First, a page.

Maldives as the first nation to become a Biosphere Reserve

By March 14, 2013 Ocean News

The Maldives are a chain of 1,192 coral islands in the Indian Ocean, grouped into 26 atolls. They are well know for their reefs, making them as one of the best places for scuba diving all over the world. And now, the Maldivian government is trying to make them a United Nations Educational Scientific and Cultural Organization (UNESCO) Biosphere Reserve. Great news, isn’t it??


The project will implement the reserve plan on more than half of Maldives islands by 2017, but they have still a lot to do. A Biosphere Reserve is not like a National Park, it is much more. It is a place based on a local community, made to promote sustainable development and conservation. To do this, every Biosphere Reserve follows the Man and the Biosphere (MAB) Programme, which combines natural and social sciences, economics and education to make every protected space much more than a protected area.

If the Maldives want to be the first nation where the entire country will be a Biosphere Reserve, they will have to involve all their inhabitants, and that’s about 320,000 people. The importance of this future Biosphere Reserve for the Maldivians relies on the rising sea level. The highest point of the country is about 2.4m (7.8 feet) above the sea level, so they are truly at risk of flooding and storm surges.

Maldivian government will focus on marine habitats, so as it will be a huge project, it has an enormous potential impact in our ocean. Convention on Biological Diversity (CBD) Executive Secretary Braulio Ferreira de Souza Dias said a project as ambitious as this one are necessary to reach the 20 Aichi Biodiversity Targets. Species like manta rays, whale sharks, lobsters, sea turtles,… as well as coral reef habitats will benefit from this Reserve.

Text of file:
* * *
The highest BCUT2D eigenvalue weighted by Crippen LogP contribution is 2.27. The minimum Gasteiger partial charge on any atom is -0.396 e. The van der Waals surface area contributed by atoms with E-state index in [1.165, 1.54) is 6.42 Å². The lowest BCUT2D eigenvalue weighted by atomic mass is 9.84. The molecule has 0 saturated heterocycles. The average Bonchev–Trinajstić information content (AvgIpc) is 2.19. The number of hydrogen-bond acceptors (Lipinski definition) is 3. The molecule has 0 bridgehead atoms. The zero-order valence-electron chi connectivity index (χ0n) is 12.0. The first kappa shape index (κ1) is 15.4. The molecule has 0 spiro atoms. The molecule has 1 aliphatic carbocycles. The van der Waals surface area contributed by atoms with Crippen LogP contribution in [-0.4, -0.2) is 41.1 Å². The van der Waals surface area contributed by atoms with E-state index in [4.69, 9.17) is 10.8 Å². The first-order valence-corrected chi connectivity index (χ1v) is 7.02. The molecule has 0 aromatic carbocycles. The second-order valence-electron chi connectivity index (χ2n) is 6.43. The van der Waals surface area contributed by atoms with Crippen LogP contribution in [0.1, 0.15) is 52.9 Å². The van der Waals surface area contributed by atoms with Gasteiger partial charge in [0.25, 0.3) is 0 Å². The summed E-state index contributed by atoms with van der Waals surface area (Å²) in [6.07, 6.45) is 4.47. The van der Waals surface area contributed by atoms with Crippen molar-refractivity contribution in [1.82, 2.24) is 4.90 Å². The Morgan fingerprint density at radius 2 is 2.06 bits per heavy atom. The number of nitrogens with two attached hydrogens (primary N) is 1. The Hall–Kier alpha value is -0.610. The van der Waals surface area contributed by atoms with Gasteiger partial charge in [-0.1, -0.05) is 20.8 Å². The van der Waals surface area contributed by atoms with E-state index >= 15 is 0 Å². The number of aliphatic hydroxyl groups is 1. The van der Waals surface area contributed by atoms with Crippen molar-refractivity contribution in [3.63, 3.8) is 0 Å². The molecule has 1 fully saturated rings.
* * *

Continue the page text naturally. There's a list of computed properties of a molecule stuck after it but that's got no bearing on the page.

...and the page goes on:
Since last year, the Maldives already have a Biosphere Reserve, called Baa Atoll, and it seems to be working, but it’s too soon to make conclusions. But we can say for sure that they know how to create a Biosphere Reserve, so do you think they will be able to develop this project? Do we need more projects like this one? Where do you think the next biosphere should be?

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Join the discussion 2 Comments

  • Richard Sommery-Gade says:

    Considering what is happening to coal reefs around the world, fish and other species that are threatened or worse, this is a project that could only be considered of the highest priority. It would behoove everyone to get onboard this project including the Cousteau Society, U.N., and every organization in between. Basically a chance in a life time.

  • Hector R. Leta says:

    If they will be able to develop this project? The answer has to be YES with the help of all the available hands and brains.Of course other projects like this one are needed. And the experience gained on this one could be useful for the next to come. Where the next biosphere reserve would be is hard to say. Priorities could be set upon the impact on local people and the biodiversity. I have to agree that projects of this kind should involve the support of the UN, the Cousteau Society, and other organizations as well.

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